I learned about abstractions and metadata– our databases were generated automatically from the data dictionary and any production problems were fed back into the dictionary as an audit trail of implementation issues related to the business data entities being processed instead of just to the physical database.
Testing program specs against the logical data structures behind the databases they accessed let us identify and remove defects before coding even started. And, the business logic associated with resolving operational database issues (such as “always restart the database after a transaction failure after logging the failure, since most problems are due to the characteristics of a single rogue transaction; unless we're having repeated failures, in which case leave the database down and call emergency support”) was stored in, and executed from, an active repository.
This was some 25 years ago – and my impression is that driving a database environment from a logical metadata repository linked to a model of business data structures is pretty advanced even today.
Of course, even though some of what I write today comes out of what I learned way back then, I take care not to mention COBOL, IMS DB/DC, MVS, data analysis and entity/relationship diagramming, because I want editors to take me seriously and pay me.
So, I talk UML, OO, XML, C#, RDBMS and Team System. However, I think that this is a symptom of what is wrong with IT. Today's technology is better than that of 25 years ago – but we shouldn't throw away the underlying principles of metadata abstraction, functional cohesion and so on just because they were also once useful for building COBOL Message Processing Programs – or rather, we shouldn't relearn these principles from scratch; we should build on what we already know.
IT is the only discipline that's important to business where we routinely throw away knowledge every time a new technology implementation appears. I remember watching OO encounter “for the first time” people and management issues that the OO gurus could have anticipated if they'd been prepared to abstract Structured Techniques experiences away from COBOL and databases and learn from them.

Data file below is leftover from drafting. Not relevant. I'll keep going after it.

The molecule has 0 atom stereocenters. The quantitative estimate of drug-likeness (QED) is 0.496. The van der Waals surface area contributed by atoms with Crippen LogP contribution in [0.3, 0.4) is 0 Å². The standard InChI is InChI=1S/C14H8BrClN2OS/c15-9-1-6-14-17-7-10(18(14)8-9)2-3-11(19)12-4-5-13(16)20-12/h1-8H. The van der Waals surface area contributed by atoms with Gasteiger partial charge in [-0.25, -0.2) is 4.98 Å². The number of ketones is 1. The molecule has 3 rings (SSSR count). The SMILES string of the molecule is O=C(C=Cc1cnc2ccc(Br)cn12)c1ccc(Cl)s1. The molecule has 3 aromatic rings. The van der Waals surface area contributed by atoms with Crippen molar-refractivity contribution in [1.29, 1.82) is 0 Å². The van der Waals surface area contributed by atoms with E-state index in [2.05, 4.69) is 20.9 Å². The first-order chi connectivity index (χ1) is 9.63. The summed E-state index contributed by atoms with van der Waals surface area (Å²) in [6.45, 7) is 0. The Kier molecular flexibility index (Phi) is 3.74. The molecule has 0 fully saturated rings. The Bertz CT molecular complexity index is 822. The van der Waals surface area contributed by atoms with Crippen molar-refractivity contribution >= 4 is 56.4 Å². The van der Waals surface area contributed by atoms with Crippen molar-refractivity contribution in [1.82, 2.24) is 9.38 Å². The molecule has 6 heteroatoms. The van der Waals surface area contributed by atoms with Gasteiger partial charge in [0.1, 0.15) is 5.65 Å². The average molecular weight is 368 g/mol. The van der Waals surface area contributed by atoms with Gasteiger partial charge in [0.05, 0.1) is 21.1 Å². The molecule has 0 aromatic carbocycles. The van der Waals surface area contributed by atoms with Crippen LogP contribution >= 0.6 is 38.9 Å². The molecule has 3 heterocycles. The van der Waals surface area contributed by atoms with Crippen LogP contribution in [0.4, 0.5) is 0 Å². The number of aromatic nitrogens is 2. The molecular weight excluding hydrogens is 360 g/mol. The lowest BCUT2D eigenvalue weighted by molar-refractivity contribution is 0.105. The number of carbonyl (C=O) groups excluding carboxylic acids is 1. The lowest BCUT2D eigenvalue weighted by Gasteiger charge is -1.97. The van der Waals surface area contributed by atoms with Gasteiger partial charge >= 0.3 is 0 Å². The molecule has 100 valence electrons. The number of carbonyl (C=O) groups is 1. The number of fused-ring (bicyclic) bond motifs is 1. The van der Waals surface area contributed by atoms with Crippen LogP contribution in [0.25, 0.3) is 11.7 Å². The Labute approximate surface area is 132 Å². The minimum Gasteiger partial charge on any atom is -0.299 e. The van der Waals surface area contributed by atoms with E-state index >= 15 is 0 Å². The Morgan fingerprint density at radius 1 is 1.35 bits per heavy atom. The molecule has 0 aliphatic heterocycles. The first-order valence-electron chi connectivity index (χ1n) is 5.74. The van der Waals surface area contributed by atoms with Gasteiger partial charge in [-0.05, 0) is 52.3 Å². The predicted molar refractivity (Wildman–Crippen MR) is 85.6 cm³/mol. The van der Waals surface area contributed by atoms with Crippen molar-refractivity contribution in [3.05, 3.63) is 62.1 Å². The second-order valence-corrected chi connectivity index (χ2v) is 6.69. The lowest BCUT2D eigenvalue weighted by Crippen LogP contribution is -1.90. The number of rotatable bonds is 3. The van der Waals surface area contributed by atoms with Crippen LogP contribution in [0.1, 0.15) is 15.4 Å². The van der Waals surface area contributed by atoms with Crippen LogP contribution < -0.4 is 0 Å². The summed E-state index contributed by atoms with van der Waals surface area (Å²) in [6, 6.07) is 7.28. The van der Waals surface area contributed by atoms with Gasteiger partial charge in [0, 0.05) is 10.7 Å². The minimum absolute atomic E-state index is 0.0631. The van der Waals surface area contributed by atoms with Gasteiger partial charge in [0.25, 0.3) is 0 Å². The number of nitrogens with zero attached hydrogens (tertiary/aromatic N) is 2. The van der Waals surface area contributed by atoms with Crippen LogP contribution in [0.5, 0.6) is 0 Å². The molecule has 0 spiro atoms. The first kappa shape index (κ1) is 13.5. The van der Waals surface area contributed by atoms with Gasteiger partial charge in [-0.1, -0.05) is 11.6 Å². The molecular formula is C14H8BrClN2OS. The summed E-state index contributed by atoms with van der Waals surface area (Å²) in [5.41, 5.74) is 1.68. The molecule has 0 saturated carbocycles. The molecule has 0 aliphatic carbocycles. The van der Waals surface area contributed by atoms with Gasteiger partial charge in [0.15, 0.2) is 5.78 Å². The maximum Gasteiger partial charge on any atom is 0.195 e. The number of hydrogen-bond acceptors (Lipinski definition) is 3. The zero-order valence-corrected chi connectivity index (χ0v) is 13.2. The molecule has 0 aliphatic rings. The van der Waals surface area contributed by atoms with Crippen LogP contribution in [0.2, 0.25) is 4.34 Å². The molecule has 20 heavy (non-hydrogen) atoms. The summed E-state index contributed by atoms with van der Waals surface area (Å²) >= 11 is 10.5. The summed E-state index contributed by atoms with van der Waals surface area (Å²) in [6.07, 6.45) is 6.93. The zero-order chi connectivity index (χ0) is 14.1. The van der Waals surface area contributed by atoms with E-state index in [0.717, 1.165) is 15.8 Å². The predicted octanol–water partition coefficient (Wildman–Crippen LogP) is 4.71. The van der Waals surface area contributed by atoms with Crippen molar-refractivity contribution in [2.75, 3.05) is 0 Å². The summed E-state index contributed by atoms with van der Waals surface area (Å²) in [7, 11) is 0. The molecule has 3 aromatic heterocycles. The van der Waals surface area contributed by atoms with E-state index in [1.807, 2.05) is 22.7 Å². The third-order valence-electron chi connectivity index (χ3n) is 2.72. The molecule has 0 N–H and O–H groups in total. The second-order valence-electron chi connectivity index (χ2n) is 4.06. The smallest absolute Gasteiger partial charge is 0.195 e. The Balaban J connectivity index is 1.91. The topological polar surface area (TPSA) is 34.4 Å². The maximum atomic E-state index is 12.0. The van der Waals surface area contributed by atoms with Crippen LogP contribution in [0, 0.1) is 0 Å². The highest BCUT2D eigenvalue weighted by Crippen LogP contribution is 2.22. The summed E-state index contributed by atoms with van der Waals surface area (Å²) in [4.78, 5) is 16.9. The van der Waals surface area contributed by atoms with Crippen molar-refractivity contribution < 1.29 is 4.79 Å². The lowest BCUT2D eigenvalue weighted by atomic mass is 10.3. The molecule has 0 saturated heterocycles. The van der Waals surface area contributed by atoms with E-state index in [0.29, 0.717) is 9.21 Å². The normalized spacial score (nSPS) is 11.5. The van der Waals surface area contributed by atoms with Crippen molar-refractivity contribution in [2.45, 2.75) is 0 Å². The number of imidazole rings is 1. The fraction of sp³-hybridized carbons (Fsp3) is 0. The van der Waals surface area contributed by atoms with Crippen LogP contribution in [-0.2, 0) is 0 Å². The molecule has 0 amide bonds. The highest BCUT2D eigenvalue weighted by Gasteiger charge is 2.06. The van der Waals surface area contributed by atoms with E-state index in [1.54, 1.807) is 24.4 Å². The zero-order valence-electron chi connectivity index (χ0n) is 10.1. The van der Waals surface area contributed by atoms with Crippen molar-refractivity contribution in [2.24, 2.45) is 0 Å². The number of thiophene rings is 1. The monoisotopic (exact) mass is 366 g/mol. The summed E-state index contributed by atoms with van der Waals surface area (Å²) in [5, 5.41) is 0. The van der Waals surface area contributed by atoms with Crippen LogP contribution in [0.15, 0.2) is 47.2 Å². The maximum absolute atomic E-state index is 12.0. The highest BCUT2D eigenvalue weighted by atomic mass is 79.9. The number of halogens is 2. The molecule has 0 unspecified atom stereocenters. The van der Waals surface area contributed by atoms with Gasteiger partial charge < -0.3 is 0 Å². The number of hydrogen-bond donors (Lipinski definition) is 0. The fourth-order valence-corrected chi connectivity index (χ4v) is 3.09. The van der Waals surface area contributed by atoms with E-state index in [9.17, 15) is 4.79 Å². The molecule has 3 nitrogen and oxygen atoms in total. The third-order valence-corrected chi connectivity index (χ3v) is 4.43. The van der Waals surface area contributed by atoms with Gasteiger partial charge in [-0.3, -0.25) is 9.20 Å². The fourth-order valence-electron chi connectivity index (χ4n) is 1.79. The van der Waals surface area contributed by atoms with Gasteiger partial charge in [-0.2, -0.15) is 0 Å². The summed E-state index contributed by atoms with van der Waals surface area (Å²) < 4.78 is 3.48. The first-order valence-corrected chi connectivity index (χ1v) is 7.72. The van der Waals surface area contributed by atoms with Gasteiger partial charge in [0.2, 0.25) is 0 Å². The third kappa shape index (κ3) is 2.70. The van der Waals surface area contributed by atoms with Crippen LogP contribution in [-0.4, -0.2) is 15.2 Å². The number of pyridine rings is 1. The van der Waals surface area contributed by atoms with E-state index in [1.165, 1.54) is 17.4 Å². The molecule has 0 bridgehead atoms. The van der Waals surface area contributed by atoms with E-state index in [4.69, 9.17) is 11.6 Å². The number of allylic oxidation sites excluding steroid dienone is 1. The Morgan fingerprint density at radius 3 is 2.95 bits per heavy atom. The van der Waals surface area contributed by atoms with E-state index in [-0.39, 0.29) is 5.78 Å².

I watched RDBMS outdate my beloved IMS – and I really am a relational data model enthusiast (relational theory is not totally worthless in the design of hierarchical databases, by the way) - and I'm now seeing “post relational” databases replace the relational databases I'm used to. Yes, I know that the product names haven't changed but any database in which a column can contain rich XML documents isn't really a relational database, in my book.
As we move forward, however, are we at risk throwing away knowledge: the importance of abstraction; of analysing metadata structures; of distinguishing the semantics of data from its format; of trading off flexible access against raw performance in a managed way? Is the importance of providing database mentors to help application developers design good, maintainable database accesses that take advantage of the DBMS optimisers etc being recognised? This was a function of DBA in my day but these days I get the impression that DBA doesn't talk to developers much.
Many people use databases today, but how many of them know why they might choose Ingres or PostgreSQL instead of MySQL? We have better automated DBA tools today than I ever had (from the likes of BMC and Embarcadero), but are database maintenance and performance issues still biting developers on the heel?
I leave these questions to my readers – although I believe that many developers, those who still have a career path, have it because they can learn from the past as well as exploit the new - but please feel free to start a debate if you think that there are issues here. Or even if you think I'm finding issues where none exist....®
David Norfolk is the author of IT Governance, published by Thorogood. More details here.